20 years ago when I was studying for my associate degree in nutrition,
the very first fact I learned was this. Every meal must include three parts – protein, carbohydrates, and fats.
That one piece of information stayed with me as I felt it was extremely important for continued health and well-being. I basically follow that rule consistently today.
For this week, let’s concentrate on those fats. What are they? Why are some good and some bad? What should I include in my daily diet?
Somewhere along the line,
nutrition “gurus” claimed that fats were bad, fats added unnecessary weight, fats clogged your arteries, fats were to be avoided at all costs, adding up to the “fact” that you should stay away from fats completely the rest of your life.
That is so far from the truth.
The bottom line is that there are many kinds of fats – some good, some not so good, and some actually bad. To add to that, our systems need fats. That doesn’t mean you should eat bacon every single day, but you must have a balance in your system, and preferably that would include eating mostly the good fats.
The good fats are found in plant based foods
such as avocados, nuts, peanut butter, olive oil, beans, and also include the fatty fish such as salmon, sardines, anchovies, trout, tuna, mackerel, and herring. These fish contain the very beneficial Omega-3 fatty acids that are needed for continuing good health.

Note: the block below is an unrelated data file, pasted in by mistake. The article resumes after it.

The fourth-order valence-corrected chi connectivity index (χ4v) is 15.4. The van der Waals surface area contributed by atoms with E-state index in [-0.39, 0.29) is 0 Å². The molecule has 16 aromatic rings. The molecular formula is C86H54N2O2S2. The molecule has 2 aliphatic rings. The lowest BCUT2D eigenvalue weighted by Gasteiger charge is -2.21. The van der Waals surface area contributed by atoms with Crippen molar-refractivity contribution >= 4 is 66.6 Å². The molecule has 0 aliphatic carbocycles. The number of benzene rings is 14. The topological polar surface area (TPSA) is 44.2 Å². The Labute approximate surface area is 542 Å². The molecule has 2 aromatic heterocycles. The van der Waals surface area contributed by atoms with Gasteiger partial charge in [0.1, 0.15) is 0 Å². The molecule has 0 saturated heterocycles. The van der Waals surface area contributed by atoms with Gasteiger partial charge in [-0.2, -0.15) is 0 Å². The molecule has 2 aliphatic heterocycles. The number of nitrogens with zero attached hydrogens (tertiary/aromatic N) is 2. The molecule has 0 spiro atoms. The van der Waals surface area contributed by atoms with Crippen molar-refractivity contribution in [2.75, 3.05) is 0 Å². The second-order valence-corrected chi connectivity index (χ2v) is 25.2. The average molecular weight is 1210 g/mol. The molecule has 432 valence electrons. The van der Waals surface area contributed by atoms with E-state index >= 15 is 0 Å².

The bad fats are either saturated fats or trans fats.
Saturated fats are those fats from animal sources such as red meat, poultry, and full-fat dairy products. Trans fats are artificially produced through a food processing method called partial hydrogenation. This is done so that some foods will last much longer or stay solid at room temperatures.
The trans fats have no nutritional value and are considered extremely unhealthy and could result in disease and the consistent decay of your health. They are found in processed foods, many frozen foods, cakes, desserts, icings, deep fried foods, and microwaved popcorn. These would fall into the not so good category so should be extremely limited in your daily routine.
The saturated fats – meats, poultry, and diary should only be a minor part of your daily nutrition and the trans fats should be avoided or very severely limited.
The healthiest most beneficial diet is derived from including the good fats as much as possible with the other fats rounding (excuse the pun) out the rest of your diet.\
When you concentrate on eating primarily the “good” fats such as avocados, nuts, seeds, beans, fruits and vegetables, and all that good fish, you will reward your system in the following ways:
♥ You will feel full quicker so you do not eat as much
♥ Your skin will have a healthier glow to it since the Omega-3’s help prevent inflammation
♥ Good brain food since your brain consists of 60% fat
♥ Healthy fats feed the brain, nervous system, hormones, joints, eyes, and muscles
♥ Keeps your blood sugar under control
♥ Lower cholesterol, and help reduce the cravings for sugar
♥ Nervous system normalizes, calming down if it’s too high or ramping up if it’s too low
♥ Reduces frequency of spikes and drops in blood sugar
♥ Breast tissue becomes healthier
♥ The heart becomes stronger
♥ Enhances long-term endurance
♥ Provides energy to enhance physical strength